In Vitro Fertilization (IVF)

in vitro fertilization (IVF)

Can nutrients improve treatment success for In Vitro Fertilization (IVF)?

IVF is one of the most popular assisted reproductive technologies (ART) used for the treatment of infertility. It involves the use of varying medication protocols (or in some cases without drugs) to help stimulate the development of follicles on the ovary. When the maximum number of follicles are produced and are at the optimal size an egg retrieval is done to obtain as many of the produced follicles. The eggs are matured and fertilized in vitro (outside of the body) and when an embryo reaches optimal growth (i.e. day 5 blastocyst stage in most cases) it is transferred in to the uterine environment, with the hope that the embryo implants and leads to a successful pregnancy.


Currently, the success rates for IVF are low, estimated to be approximately < 30% for a single embryo transfer. So there is a need for additional therapies which can help to improve positive IVF outcomes. In fact, Canada is one of the few countries where IVF success rates have decreased between 2004-2016 [1].


Various nutrients have been shown in clinical studies over the last decade or so to potential improve the chances of a successful pregnancy with IVF. 


Vitamin D supplementation has been shown to help improve success with IVF by approximately 6% [2]. It seems to have a role in follicle development and sex-hormone production in the adrenal gland. To illustrate the potential benefits of such a cost-effective vitamin, a systematic review published in 2018 found that vitamin d deficiency reduced the chances of a successful IVF by approximately 26% in the deficient group [3].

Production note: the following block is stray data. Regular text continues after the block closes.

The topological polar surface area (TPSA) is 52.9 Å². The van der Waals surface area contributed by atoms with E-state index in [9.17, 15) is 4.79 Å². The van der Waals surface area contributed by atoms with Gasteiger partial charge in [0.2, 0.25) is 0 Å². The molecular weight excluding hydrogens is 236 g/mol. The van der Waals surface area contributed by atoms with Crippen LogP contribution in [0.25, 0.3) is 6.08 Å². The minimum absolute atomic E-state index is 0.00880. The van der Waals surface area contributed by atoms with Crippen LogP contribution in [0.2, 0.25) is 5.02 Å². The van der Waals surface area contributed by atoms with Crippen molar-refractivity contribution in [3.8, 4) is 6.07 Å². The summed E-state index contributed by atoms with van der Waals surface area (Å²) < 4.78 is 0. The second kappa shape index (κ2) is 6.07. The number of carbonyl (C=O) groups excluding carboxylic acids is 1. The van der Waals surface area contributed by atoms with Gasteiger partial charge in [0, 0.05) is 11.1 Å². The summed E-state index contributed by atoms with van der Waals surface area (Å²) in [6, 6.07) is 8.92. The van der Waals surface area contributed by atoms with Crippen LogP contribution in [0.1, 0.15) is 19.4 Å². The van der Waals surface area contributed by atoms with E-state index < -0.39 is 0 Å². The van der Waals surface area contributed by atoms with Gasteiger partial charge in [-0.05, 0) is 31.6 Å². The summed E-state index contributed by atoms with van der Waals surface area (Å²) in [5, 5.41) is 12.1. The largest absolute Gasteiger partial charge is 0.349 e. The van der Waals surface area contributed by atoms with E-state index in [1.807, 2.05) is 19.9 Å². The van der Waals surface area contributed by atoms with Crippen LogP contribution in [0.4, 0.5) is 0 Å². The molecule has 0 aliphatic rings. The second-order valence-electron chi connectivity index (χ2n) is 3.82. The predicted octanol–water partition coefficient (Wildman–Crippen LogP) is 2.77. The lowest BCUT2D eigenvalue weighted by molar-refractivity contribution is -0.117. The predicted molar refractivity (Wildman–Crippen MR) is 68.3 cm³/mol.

Another important nutrient is Coenzyme Q10, which has been shown to significantly improve fertility by supporting egg quality and reducing the risk of chromosomal issues in the eggs [4].


In addition to these two nutrients there are many more evidence based protocols for males and females that have been shown to improve success rates for IVF.



  1. Gleicher, N., Kushnir, V. A., & Barad, D. H. (2019). Worldwide decline of IVF birth rates and its probable causes. Human Reproduction Open, 2019(3).

  2. Skowrońska, P., Pastuszek, E., Kuczyński, W., Jaszczoł, M., Kuć, P., Jakiel, G., Łukaszuk, K. (2016). The role of vitamin D in reproductive dysfunction in women – a systematic review. Annals of Agricultural and Environmental Medicine, 23(4), 671–676.

  3. Zhao, J., Huang, X., Xu, B., Yan, Y., Zhang, Q., & Li, Y. (2018). Whether vitamin D was associated with clinical outcome after IVF/ICSI: a systematic review and meta-analysis. Reproductive Biology and Endocrinology, 16(1).

  4. Özcan, P., Fıçıcıoğlu, C., Kizilkale, O., Yesiladali, M., Tok, O. E., Ozkan, F., & Esrefoglu, M. (2016). Can Coenzyme Q10 supplementation protect the ovarian reserve against oxidative damage? Journal of Assisted Reproduction and Genetics, 33(9), 1223–1230.